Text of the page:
I'm sure many readers of the blog have also contributed to stories or have written on the subject--let us know. Post them in the comments or send me an email, and I'll add them to the list.
Wednesday, February 19, 2014
Faculty members at the University of Illinois at Chicago have called a 2-day strike, to last today and tomorrow, to help raise awareness of the contract negotiation issues with the trustees. See here for a general description, here for what many of the issues are, here for an opinion piece about the role of public higher education in a city with serious income inequality, and here and here for a description by some faculty members about why they are striking.
The issues sound very similar to issues at lots of universities, although somewhat magnified by the student population UIC serves: lack of sufficient numbers of faculty to serve a group of students at the lower end of the socioeconomic scale, many of whom are immigrants, may be first-generation college students, and may be working their way through school; lack of status, job protection, and sufficient pay for a good chunk of faculty; salary compression, stagnant pay, and a lack of other support for tenured faculty. On the other side are state budgetary pressures and a lack of public support for higher education.
These issues seem inseparable from other employment and wealth trends and whether there are such things any more as public goods. Has higher education always been this much of a mess, and I just didn't know because I didn't work there?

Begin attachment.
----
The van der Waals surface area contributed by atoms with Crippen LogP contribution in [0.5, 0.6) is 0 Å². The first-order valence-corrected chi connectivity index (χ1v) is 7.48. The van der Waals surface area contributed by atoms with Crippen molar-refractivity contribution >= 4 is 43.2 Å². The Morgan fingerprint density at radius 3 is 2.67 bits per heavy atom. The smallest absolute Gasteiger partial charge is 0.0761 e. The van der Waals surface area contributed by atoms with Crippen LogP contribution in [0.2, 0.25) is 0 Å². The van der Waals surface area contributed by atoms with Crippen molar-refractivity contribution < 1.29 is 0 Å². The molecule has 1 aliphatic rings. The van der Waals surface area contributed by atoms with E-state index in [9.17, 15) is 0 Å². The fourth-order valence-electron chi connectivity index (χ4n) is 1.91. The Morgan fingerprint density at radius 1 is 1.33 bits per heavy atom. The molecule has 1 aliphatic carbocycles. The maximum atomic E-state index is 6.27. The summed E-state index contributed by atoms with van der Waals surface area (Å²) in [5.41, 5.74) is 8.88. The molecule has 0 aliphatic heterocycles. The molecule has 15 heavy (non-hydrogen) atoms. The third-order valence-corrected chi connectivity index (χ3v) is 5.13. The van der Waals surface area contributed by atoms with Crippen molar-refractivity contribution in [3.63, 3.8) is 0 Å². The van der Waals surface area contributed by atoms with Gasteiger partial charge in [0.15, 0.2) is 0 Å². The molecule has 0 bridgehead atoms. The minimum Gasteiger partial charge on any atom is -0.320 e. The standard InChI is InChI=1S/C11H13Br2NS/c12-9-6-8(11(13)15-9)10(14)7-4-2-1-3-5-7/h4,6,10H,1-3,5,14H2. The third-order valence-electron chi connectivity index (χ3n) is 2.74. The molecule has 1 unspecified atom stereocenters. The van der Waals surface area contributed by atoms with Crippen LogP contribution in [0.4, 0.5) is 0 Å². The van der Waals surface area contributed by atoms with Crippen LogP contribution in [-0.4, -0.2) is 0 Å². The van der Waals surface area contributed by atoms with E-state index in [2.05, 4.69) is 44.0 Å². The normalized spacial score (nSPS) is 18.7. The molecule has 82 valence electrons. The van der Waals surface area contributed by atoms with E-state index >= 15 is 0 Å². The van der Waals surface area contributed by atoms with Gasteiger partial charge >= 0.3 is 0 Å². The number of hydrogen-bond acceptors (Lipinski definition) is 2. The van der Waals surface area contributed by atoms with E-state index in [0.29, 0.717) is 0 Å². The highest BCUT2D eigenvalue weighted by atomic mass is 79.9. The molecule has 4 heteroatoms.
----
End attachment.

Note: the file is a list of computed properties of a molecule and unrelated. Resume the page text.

Tuesday, January 28, 2014
ESPN this morning reported that a group of college football players at Northwestern have filed a representation petition with the NLRB, seeking to be recognized for bargaining purposes. More stories here and here. Northwestern's response here, and the NCAA's here. Mike McCann (New Hampshire) weighs in here. The biggest hurdle for the players will be in demonstrating that they are employees for purposes of the NLRA, which ties into debates about whether college athletes in revenue generating sports should be paid and others.
Monday, January 13, 2014
Thanks to Stephen Diamond (Santa Clara) for bringing to my attention an interesting series of upcoming events. Santa Clara University School of Law's Center for Social Justice and Public Service is sponsoring a series of Spring Workshops entitled: Law and Labor in the Field.